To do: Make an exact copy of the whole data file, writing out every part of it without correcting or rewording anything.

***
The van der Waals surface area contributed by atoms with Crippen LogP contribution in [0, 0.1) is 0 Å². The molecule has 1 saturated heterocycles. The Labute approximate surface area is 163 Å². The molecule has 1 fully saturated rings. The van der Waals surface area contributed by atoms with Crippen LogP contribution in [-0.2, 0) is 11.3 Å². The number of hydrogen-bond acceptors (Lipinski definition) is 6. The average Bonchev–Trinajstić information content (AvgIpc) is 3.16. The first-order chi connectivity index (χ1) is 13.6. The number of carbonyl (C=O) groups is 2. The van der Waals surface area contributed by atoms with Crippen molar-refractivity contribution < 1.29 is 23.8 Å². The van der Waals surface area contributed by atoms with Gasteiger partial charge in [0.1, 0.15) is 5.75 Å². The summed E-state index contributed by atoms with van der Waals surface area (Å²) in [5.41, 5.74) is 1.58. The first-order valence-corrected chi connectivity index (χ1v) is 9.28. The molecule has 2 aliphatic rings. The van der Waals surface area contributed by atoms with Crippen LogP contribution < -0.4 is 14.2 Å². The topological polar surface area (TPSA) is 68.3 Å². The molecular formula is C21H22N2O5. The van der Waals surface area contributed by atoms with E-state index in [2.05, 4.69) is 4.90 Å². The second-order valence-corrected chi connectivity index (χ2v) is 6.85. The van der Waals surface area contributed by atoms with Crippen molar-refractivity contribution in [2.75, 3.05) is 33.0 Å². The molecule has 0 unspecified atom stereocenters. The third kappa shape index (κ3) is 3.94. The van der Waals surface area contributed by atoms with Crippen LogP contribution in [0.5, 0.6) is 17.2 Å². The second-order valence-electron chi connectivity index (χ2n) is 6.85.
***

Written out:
The van der Waals surface area contributed by atoms with Crippen LogP contribution in [0, 0.1) is 0 Å². The molecule has 1 saturated heterocycles. The Labute approximate surface area is 163 Å². The molecule has 1 fully saturated rings. The van der Waals surface area contributed by atoms with Crippen LogP contribution in [-0.2, 0) is 11.3 Å². The number of hydrogen-bond acceptors (Lipinski definition) is 6. The average Bonchev–Trinajstić information content (AvgIpc) is 3.16. The first-order chi connectivity index (χ1) is 13.6. The number of carbonyl (C=O) groups is 2. The van der Waals surface area contributed by atoms with Crippen molar-refractivity contribution < 1.29 is 23.8 Å². The van der Waals surface area contributed by atoms with Gasteiger partial charge in [0.1, 0.15) is 5.75 Å². The summed E-state index contributed by atoms with van der Waals surface area (Å²) in [5.41, 5.74) is 1.58. The first-order valence-corrected chi connectivity index (χ1v) is 9.28. The molecule has 2 aliphatic rings. The van der Waals surface area contributed by atoms with Crippen LogP contribution < -0.4 is 14.2 Å². The topological polar surface area (TPSA) is 68.3 Å². The molecular formula is C21H22N2O5. The van der Waals surface area contributed by atoms with E-state index in [2.05, 4.69) is 4.90 Å². The second-order valence-corrected chi connectivity index (χ2v) is 6.85. The van der Waals surface area contributed by atoms with Crippen molar-refractivity contribution in [2.75, 3.05) is 33.0 Å². The molecule has 0 unspecified atom stereocenters. The third kappa shape index (κ3) is 3.94. The van der Waals surface area contributed by atoms with Crippen LogP contribution in [0.5, 0.6) is 17.2 Å². The second-order valence-electron chi connectivity index (χ2n) is 6.85.